Apple, Google and Intel sued by former employees

  • 21/04/2012 AT 19:45 by It's a Gadget Staff
  • News

Angry EmployeeUnlikely bedfellows or co-conspirators against the working man? A judge says they must stand up in court for what they are being accused of having done. Google, Apple, and Intel have loads of former employees accusing them of colluding to keep wages down, through a choking of competition.

It is not only these three, either. Toss in Adobe, Pixar, Intuit, and Lucasfilm. Now you have the makings of a conspiracy theory, right? Not according to a U.S. Judge. A class action suit was opened against all of these companies for collaborating on riding themselves of competition, which ultimately eradicated mobility and limited the wages. How did these big guys do it? According to the suit, they agreed to refrain from poaching each others’ employees.

Apple is the linchpin and Steve Jobs is the villain, in this case. The plaintiffs claim there was a conspiracy between a network of companies that expressly agreed bilaterally to not snatch away each others’ staff. The common thread between these companies was that they were either under the control of Steve Jobs, or had at least one board member from Apple’s board of directors controlling or influencing decisions.

The Department of Justice (DOJ) charged these companies over the bilateral agreements to refrain from poaching the cream of the crop from their employees. Google, Pixar, Apple, Intel, Adobe, and Intuit settled. The results were quite clear. The DOJ stiffly warned them and forbade them from forging any such anti-competitive arrangements, especially regarding employees. This was part of the settlement with the DOJ.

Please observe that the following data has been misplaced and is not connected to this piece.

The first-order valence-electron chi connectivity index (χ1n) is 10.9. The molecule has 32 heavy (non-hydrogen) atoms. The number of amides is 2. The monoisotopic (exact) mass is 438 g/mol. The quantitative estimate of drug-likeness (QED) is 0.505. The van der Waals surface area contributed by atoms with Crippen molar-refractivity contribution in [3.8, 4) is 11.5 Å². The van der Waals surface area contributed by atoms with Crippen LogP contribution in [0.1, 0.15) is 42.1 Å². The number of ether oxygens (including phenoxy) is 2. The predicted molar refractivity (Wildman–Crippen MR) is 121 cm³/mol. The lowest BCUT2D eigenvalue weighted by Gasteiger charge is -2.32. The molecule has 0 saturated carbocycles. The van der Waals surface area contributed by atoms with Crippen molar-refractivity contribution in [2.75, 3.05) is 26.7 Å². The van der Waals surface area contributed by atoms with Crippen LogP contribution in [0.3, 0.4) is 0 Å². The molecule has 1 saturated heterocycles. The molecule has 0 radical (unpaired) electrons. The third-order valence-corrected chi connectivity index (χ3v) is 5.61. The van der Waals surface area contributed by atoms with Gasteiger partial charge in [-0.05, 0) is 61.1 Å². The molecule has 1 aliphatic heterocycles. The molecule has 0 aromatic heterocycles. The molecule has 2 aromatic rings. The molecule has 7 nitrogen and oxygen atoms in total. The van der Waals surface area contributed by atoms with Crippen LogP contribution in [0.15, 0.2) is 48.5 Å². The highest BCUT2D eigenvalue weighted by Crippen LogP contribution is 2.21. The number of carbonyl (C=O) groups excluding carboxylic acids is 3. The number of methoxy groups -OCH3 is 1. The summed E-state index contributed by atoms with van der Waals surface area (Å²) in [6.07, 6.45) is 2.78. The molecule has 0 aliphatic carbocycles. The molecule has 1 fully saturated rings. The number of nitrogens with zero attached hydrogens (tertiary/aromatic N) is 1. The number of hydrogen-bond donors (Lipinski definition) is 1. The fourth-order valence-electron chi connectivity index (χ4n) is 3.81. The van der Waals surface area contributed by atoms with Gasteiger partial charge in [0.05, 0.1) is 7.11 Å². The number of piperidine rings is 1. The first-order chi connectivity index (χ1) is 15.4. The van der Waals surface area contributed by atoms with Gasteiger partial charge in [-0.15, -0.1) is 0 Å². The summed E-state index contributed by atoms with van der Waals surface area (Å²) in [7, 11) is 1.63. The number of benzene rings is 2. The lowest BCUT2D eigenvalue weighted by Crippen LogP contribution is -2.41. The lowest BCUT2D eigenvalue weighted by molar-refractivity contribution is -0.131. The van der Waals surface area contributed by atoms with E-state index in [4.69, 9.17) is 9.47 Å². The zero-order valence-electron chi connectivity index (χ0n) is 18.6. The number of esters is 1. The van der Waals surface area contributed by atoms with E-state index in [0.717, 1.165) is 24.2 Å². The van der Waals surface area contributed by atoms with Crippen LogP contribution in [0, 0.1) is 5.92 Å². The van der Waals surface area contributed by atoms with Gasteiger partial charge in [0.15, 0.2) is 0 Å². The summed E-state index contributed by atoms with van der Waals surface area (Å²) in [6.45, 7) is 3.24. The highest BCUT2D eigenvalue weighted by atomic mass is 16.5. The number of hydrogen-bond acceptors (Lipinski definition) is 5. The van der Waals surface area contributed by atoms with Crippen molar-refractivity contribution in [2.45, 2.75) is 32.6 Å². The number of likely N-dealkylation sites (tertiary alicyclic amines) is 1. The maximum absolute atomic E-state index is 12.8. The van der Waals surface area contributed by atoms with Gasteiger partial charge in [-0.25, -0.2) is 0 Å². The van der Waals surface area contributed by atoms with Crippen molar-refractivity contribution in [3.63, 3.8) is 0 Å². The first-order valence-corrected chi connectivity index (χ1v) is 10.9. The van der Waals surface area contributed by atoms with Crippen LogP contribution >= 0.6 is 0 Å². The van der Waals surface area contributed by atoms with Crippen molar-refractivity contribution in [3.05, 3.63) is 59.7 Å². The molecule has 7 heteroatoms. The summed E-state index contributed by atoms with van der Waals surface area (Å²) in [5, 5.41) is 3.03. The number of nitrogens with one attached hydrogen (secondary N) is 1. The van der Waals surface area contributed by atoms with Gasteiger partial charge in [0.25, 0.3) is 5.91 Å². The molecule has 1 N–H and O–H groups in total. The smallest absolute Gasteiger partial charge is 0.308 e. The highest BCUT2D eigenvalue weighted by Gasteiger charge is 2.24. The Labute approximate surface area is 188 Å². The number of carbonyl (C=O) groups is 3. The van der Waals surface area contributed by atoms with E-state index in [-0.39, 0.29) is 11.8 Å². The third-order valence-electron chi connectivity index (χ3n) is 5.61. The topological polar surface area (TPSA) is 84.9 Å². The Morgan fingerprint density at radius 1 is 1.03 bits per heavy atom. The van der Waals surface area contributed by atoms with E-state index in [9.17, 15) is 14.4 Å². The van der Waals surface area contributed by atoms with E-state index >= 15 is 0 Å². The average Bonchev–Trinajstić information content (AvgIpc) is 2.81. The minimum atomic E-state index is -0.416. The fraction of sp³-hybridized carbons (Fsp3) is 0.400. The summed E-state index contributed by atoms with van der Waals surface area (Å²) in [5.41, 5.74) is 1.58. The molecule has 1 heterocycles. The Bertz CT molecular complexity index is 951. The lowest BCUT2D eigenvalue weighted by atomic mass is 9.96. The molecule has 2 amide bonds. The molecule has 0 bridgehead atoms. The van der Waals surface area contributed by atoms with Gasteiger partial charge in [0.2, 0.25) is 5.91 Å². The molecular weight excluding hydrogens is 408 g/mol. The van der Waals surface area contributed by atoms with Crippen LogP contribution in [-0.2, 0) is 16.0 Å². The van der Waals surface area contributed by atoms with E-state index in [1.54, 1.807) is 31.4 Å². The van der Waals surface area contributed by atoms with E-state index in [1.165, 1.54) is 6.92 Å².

Software engineers who worked at these firms, along with two employees of Adobe and three from Intuit, Intel, and Lucasfilm, have filed this class action suit, bravely against the giants. And the firms struck back. They requested the case be dismissed on the basis that there was no substantiation of the antitrust accusations.

The big picture conspiracy lacked indications of evidence in facts, which would go to support their claims that between all of these named companies there were agreements to suppress wages, so they claimed. They also swore that the accusation was implausible on the surface. What they do not say is what went on under the surface, in the dark deep.

Apple tried playing the shell game. They argued that even though there were individual agreements between pairs of companies, the fact that there was not a single agreement between all companies together, there was no collusion. Of course, the judge is not stupid and shot that down.

He retorted that even if the agreements were forged in secrecy (like in the dark reaches of Mordor), and were developed over a period of two years, this in fact amounted to collusion rather than coincidence. Apple obviously thinks lowly of the intelligence of the courts and is willing to try even the most see-through tactics to avoid prosecution. They have more time to think up even more ridiculous arguments, since the case will not be tried for at least another year. Though the courts are not stupid, they can be slow sometimes.

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